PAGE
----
Police respond to increase in Chesterfield 'violent crime' figures

Police have responded to a spike in crime violent figures in Chesterfield.
Police have responded to a spike in crime violent figures in Chesterfield.

Derbyshire Police have responded to a spike in violent crime figures in Chesterfield.

The Police Federation said officers across England and Wales were struggling to 'deliver the basics'- and warned the benefits of promised new recruits would not be felt 'for some time'.

According to the Office for National Statistics, 2,276 violent crime incidents were recorded in Chesterfield in the 12 months to June.

This was an increase of 51 per cent on the past year.

But Derbyshire Police have put the increase down to a change in the way crimes are reported.

Derbyshire Constabulary assistant chief constable Kem Mehmet said: “Derbyshire Constabulary is committed to providing a quality service to victims of crime; putting victims at the heart of our service and preventing harm, especially to the most vulnerable.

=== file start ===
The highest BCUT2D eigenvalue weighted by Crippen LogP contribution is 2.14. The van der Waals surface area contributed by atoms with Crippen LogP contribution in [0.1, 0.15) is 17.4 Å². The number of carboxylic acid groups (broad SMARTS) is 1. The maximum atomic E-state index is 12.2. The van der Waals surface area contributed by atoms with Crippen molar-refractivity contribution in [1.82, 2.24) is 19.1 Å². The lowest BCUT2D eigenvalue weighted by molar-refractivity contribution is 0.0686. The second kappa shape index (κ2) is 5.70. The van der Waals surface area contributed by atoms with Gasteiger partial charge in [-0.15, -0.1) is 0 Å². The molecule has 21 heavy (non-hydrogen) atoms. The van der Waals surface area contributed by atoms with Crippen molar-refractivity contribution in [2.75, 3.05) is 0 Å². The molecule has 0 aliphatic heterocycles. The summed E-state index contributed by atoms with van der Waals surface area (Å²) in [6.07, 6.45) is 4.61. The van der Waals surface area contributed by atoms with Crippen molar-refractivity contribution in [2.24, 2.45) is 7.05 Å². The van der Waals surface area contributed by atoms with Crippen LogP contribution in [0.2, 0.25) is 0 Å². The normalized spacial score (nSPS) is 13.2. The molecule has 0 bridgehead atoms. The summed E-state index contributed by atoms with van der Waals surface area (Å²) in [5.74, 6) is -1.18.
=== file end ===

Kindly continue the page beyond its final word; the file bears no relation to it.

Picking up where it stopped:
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“Pivotal to this is improving the quality and completeness of recorded crime, in line with the National Crime Recording Standards, Home Office Counting Rules and the Code of Ethics.

“This is to ensure that victims receive appropriate support, safeguarding and resolution.

“Following the publication of the HMICFRS Crime Data Integrity inspection report, Derbyshire Constabulary has put in place an extensive programme of activity to drive these improvements in recording.

“As a result of this activity, Derbyshire Constabulary has recorded significant increases in crime, in particular Violence Against the Person, Public Order and Sexual Offences, since March 2019.”

Responding to the national figures, which show a 7 per cent increase in crime across England and Wales, John Apter, chair of the Police Federation of England and Wales, said: "These figures once again come as no surprise as officers continue to struggle to deal with delivering the basics in policing which is incredibly frustrating for them.

“With forces snowed under by demand, unable to answer all 999 calls in some cases, chiefs are having to make some difficult decisions over which services need to be reined back."

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